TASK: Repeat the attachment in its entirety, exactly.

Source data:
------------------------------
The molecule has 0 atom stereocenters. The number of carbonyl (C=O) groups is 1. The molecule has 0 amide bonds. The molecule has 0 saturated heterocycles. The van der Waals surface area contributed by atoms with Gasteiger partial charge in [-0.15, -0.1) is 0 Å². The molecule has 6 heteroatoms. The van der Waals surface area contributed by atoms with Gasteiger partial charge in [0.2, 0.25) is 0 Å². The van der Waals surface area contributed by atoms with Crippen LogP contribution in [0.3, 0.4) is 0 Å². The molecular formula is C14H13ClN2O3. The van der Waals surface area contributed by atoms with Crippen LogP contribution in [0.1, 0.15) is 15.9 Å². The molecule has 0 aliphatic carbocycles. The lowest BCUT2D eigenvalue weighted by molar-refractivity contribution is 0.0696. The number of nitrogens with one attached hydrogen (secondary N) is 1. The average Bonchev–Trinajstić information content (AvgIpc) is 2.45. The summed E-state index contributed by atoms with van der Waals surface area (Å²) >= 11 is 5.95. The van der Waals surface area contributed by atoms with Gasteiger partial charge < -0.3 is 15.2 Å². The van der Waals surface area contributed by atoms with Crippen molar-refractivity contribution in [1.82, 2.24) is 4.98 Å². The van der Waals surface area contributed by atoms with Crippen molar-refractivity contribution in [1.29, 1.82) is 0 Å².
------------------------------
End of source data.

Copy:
The molecule has 0 atom stereocenters. The number of carbonyl (C=O) groups is 1. The molecule has 0 amide bonds. The molecule has 0 saturated heterocycles. The van der Waals surface area contributed by atoms with Gasteiger partial charge in [-0.15, -0.1) is 0 Å². The molecule has 6 heteroatoms. The van der Waals surface area contributed by atoms with Gasteiger partial charge in [0.2, 0.25) is 0 Å². The van der Waals surface area contributed by atoms with Crippen LogP contribution in [0.3, 0.4) is 0 Å². The molecular formula is C14H13ClN2O3. The van der Waals surface area contributed by atoms with Crippen LogP contribution in [0.1, 0.15) is 15.9 Å². The molecule has 0 aliphatic carbocycles. The lowest BCUT2D eigenvalue weighted by molar-refractivity contribution is 0.0696. The number of nitrogens with one attached hydrogen (secondary N) is 1. The average Bonchev–Trinajstić information content (AvgIpc) is 2.45. The summed E-state index contributed by atoms with van der Waals surface area (Å²) >= 11 is 5.95. The van der Waals surface area contributed by atoms with Gasteiger partial charge < -0.3 is 15.2 Å². The van der Waals surface area contributed by atoms with Crippen molar-refractivity contribution in [1.82, 2.24) is 4.98 Å². The van der Waals surface area contributed by atoms with Crippen molar-refractivity contribution in [1.29, 1.82) is 0 Å².